What is Tallahassee Bystander? App inspired by BLM records interactions with police

Tallahassee launches new voice-activated app to stream police interactions with PD and contacts after three officer-involved shootings


                            What is Tallahassee Bystander? App inspired by BLM records interactions with police
A screenshot of the App store image for Talahassee Bystander (Apple App Store) and a BLM protest (David Ryder/Getty Images)

As police-led violence and violence against cops, is on the rise, the city of Tallahassee has come up with a rather interesting solution to the problem - an app. The city unveiled 'Tallahassee Bystander' on August 24, it is an app that allows anyone to record police interactions hands-free and even share it with the Tallahassee Police Department (TPD). The best part - the video is shared anonymously so users can't be identified under any circumstances.

The solution builds on an already existing one - social media footage. As violence between police and the public has continued to escalate, numerous instances have made their way to Instagram, TikTok, or Twitter. For example, in late July a video emerged showing an Atlanta cop kicking a woman who was handcuffed, and on the ground. In early July, a video went viral showing a New York cop punching a woman in the throat while she was being arrested. 

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The violence isn't only one way, numerous cops have been injured and killed on duty this year after being attacked by members of the public. In late June, Officer Gordon Beesley in Colorado was shot and killed, with the police saying he was "targeted because he was wearing an Arvada Police uniform and a badge." In most cases, perpetrators of violence have been caught thanks to social media footage. The TPD now hopes to make that process easier by sending the footage straight to them, with Tallahassee Bystander.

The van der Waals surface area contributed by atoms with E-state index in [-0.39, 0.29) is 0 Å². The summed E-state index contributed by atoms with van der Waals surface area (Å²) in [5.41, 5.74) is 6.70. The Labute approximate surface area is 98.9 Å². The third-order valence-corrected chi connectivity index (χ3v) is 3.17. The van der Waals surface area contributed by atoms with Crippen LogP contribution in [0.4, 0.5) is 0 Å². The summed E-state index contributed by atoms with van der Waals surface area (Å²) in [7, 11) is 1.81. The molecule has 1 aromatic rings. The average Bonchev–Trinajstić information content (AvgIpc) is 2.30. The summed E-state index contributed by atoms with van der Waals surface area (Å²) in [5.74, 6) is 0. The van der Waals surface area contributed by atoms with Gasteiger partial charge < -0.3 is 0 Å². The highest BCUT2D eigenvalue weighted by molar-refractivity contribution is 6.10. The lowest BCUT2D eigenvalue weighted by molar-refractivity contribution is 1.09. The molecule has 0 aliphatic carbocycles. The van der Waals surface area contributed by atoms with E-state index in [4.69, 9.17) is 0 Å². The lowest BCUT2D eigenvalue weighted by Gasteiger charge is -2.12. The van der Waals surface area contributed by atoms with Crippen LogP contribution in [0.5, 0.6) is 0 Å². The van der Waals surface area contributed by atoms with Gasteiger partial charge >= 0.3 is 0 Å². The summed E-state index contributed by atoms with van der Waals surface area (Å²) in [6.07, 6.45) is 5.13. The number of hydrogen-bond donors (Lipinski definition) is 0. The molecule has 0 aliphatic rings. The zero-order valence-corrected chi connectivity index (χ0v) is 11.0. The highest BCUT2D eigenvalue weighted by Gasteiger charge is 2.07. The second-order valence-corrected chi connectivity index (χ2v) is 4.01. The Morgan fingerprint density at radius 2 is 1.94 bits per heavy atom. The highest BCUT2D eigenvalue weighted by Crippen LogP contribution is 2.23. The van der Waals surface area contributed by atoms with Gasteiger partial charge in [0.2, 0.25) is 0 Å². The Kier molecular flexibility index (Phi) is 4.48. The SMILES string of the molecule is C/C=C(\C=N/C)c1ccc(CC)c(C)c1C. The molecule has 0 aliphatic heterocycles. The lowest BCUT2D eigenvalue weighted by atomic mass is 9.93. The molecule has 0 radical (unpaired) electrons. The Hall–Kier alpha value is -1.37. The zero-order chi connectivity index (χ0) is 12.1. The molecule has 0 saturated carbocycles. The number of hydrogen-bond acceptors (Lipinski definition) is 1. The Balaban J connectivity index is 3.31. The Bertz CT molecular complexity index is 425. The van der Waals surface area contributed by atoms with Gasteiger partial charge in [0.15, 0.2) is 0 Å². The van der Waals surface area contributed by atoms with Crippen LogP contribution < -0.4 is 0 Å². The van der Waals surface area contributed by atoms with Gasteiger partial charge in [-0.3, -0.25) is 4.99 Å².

What is Tallahassee Bystander?

The "first of its kind" mobile app is available for both Android and iPhones. It's free to use and can be voice-activated, and doesn't require registration so users remain anonymous. Users can simply say "Bystander, record," and the app will begin to record video. The footage is saved on the phone and send to a secure TPD server. Users can also select three emergency contacts who will receive the video. The app does more than just record though. 

Reportedly, users can use it to inform the TPD of an active situation, like a shooting. The TPD can then reach out to request more information. "It provides everybody another level of comfort, another level of interaction with the police department, and, quite frankly, it helps our citizens and it helps the police department,” Tallahassee Mayor John Dailey said. The app was revealed to the public during a press conference on August 25. 

Speaking at the conference, TPD Chief Lawrence Revell said, "We are here for our community. We want to listen and continue to collaborate on ways to strengthen our relationships with the community, and the launch of this app really highlights that." He also highlighted the voice-activation feature, saying, "We wanted to make sure this was hands-free, voice-activated... so it’s safer for the officer, and it’s certainly safer for the citizen as well." 

Screenshots of the Tallahassee Bystander app on the Apple App Store.

 

Born from the BLM movement

The app's origins go back to the summer of 2020 when the Black Lives Matter movement swept through the city. In June, activists met with law enforcement leaders to discuss trust and transparency. Activists demanded an app with voice activation, so it would reduce the risk of police shooting at people who may have been reaching for their phones. They worked together to create Tallahassee Bystander, with a budget of $50,000 allocated by the City Commission.

The city's Technology and Innovation Department worked with New-York based firm Quadrant 2 and the More Than a Name non-profit group to create the app. It's just one of the several steps Tallahassee has taken in recent months. The city also recently established a Citizens Advisory Committee, the Tallahassee Police Review Board, a mental health response team, and conducted a full audit of its use of force policy. 

The changes were brought on by a series of police-involved shootings in weeks. It was the first time the city recorded such incidents since 2018, but their controversial nature pushed BLM protesters to demand change. In all three cases, grand juries determined that the use of force was justified, much to the anger of several residents. 

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